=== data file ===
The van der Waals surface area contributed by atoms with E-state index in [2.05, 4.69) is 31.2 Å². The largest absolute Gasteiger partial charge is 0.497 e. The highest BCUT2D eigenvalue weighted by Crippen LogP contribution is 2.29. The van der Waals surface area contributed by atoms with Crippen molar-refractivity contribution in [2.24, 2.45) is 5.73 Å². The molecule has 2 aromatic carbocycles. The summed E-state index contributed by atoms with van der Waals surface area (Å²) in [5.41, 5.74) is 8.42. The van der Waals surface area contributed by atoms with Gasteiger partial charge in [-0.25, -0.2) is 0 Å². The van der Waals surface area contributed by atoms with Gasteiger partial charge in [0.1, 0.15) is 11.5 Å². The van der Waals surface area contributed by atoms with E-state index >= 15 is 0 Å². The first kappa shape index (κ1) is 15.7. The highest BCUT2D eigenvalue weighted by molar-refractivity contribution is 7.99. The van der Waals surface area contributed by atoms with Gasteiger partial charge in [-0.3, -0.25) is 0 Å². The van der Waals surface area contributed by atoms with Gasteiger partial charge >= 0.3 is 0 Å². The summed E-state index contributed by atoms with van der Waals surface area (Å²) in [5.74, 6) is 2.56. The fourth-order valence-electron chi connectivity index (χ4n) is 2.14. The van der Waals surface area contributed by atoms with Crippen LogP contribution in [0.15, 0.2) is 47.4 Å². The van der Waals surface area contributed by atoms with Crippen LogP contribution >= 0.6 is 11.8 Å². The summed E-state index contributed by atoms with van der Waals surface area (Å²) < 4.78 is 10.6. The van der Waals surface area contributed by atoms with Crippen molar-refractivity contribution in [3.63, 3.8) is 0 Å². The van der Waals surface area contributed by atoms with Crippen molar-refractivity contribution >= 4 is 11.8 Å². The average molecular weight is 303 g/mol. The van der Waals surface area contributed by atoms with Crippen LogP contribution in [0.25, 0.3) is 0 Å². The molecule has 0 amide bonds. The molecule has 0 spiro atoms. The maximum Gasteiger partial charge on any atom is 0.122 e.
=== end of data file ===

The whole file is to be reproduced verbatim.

The van der Waals surface area contributed by atoms with E-state index in [2.05, 4.69) is 31.2 Å². The largest absolute Gasteiger partial charge is 0.497 e. The highest BCUT2D eigenvalue weighted by Crippen LogP contribution is 2.29. The van der Waals surface area contributed by atoms with Crippen molar-refractivity contribution in [2.24, 2.45) is 5.73 Å². The molecule has 2 aromatic carbocycles. The summed E-state index contributed by atoms with van der Waals surface area (Å²) in [5.41, 5.74) is 8.42. The van der Waals surface area contributed by atoms with Gasteiger partial charge in [-0.25, -0.2) is 0 Å². The van der Waals surface area contributed by atoms with Gasteiger partial charge in [0.1, 0.15) is 11.5 Å². The van der Waals surface area contributed by atoms with E-state index >= 15 is 0 Å². The first kappa shape index (κ1) is 15.7. The highest BCUT2D eigenvalue weighted by molar-refractivity contribution is 7.99. The van der Waals surface area contributed by atoms with Gasteiger partial charge in [-0.3, -0.25) is 0 Å². The van der Waals surface area contributed by atoms with Gasteiger partial charge >= 0.3 is 0 Å². The summed E-state index contributed by atoms with van der Waals surface area (Å²) in [5.74, 6) is 2.56. The fourth-order valence-electron chi connectivity index (χ4n) is 2.14. The van der Waals surface area contributed by atoms with Crippen LogP contribution in [0.15, 0.2) is 47.4 Å². The van der Waals surface area contributed by atoms with Crippen LogP contribution >= 0.6 is 11.8 Å². The summed E-state index contributed by atoms with van der Waals surface area (Å²) < 4.78 is 10.6. The van der Waals surface area contributed by atoms with Crippen molar-refractivity contribution in [3.63, 3.8) is 0 Å². The van der Waals surface area contributed by atoms with Crippen molar-refractivity contribution >= 4 is 11.8 Å². The average molecular weight is 303 g/mol. The van der Waals surface area contributed by atoms with Crippen LogP contribution in [0.25, 0.3) is 0 Å². The molecule has 0 amide bonds. The molecule has 0 spiro atoms. The maximum Gasteiger partial charge on any atom is 0.122 e.